This shot is very hot, with several over-exposed areas, and a number of other visual issues like reflections on the inside of the glass which (though they may well be intentional) simply add visual clutter to an already very-cluttered scene.
I would come back in the early morning, or late in the evening. I would want the light to be gentle, and warmer, and not so intense as to wash-out the scene.
I would also redo the composition. As you can see, this scene as-composed contains a triangular arrangement that throws my eye straight toward that column, only to skid slightly to the left on that bright shadow and z-i-i-i-i-p-p! right out the window and into an overexposed, murky day. The two "subjects" of visual interest are on the left and right sides, and neither of them stands a chance. The desk on the left (with its computer monitor that seems to be facing the wrong way) is mashed into the cabinet. The one on the right causes my eye to s-k-i-i-p-p! right off of that glossy tabletop and go sailing right out the other window! It really does not have a clear subject. There is no clear "path" that my eye can take through this composition.
I think you need to recompose this shot, considering the placement of everything in the room, the camera position (and lens, currently much too wide) and the apparent time of day. Leave the models alone. I just don't think that you can salvage a compelling piece of CG work out of this set-up. It would never work as a real-world photograph, and I suggest that it can't work as a CG image, basically for the same reasons (that have very little to do with CG).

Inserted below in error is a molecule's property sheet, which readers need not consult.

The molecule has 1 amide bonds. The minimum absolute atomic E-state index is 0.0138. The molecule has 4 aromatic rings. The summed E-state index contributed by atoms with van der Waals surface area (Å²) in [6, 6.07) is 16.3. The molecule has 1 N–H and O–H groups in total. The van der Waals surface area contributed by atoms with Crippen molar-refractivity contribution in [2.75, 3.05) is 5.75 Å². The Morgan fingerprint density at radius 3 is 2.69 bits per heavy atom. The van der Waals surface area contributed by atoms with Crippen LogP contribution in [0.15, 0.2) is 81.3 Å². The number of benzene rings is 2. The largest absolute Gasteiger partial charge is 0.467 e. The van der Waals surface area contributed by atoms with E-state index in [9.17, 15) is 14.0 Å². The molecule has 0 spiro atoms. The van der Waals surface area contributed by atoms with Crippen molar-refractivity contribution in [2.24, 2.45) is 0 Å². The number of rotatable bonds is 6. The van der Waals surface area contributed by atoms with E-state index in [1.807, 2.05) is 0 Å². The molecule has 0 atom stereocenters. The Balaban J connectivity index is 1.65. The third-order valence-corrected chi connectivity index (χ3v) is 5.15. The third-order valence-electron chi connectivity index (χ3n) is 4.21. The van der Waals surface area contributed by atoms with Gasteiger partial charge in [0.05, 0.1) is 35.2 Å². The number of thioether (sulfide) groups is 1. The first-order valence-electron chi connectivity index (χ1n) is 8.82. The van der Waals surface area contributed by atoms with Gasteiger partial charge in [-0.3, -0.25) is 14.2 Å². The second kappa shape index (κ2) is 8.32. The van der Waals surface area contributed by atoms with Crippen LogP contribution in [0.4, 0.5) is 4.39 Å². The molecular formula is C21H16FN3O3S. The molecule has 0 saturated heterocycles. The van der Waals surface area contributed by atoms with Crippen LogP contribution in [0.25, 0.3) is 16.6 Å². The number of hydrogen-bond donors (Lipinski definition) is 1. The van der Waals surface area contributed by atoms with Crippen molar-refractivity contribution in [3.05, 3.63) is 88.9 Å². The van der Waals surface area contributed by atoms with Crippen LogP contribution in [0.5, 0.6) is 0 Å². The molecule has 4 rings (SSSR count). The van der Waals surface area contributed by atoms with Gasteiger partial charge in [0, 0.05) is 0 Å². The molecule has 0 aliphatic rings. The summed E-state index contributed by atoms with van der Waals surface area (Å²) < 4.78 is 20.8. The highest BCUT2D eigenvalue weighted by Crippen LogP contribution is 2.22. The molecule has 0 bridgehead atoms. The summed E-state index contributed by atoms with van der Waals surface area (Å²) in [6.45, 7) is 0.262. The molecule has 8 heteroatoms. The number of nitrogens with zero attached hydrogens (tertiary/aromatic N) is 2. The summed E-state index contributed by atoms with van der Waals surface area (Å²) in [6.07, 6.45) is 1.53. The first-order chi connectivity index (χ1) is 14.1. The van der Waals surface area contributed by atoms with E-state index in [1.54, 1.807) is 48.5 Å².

Or maybe I can tempt you with this thought: if you do carefully reconsider this scene "as a photograph," your efforts will be rewarded with a considerably better and more pleasing result. The weakness of this scene isn't the rendering, so much as it is the design of the photograph itself.
06-22-2010, 10:07 AM
Frankly speaking, I don't see it as bad as many here say. Despite the wrong orientation of the lightsource on the back, the only major crit I would make a monitor will never be even close in brightness to daylight. And it will be blueish.
Overexposure is not welcome in archviz, as it's kind of a scheme to show the materials and such, but it looks realistic here. I mean, c'mon take a photo in the outdoors in the sunlight and you will see what I mean.
06-22-2010, 10:07 AM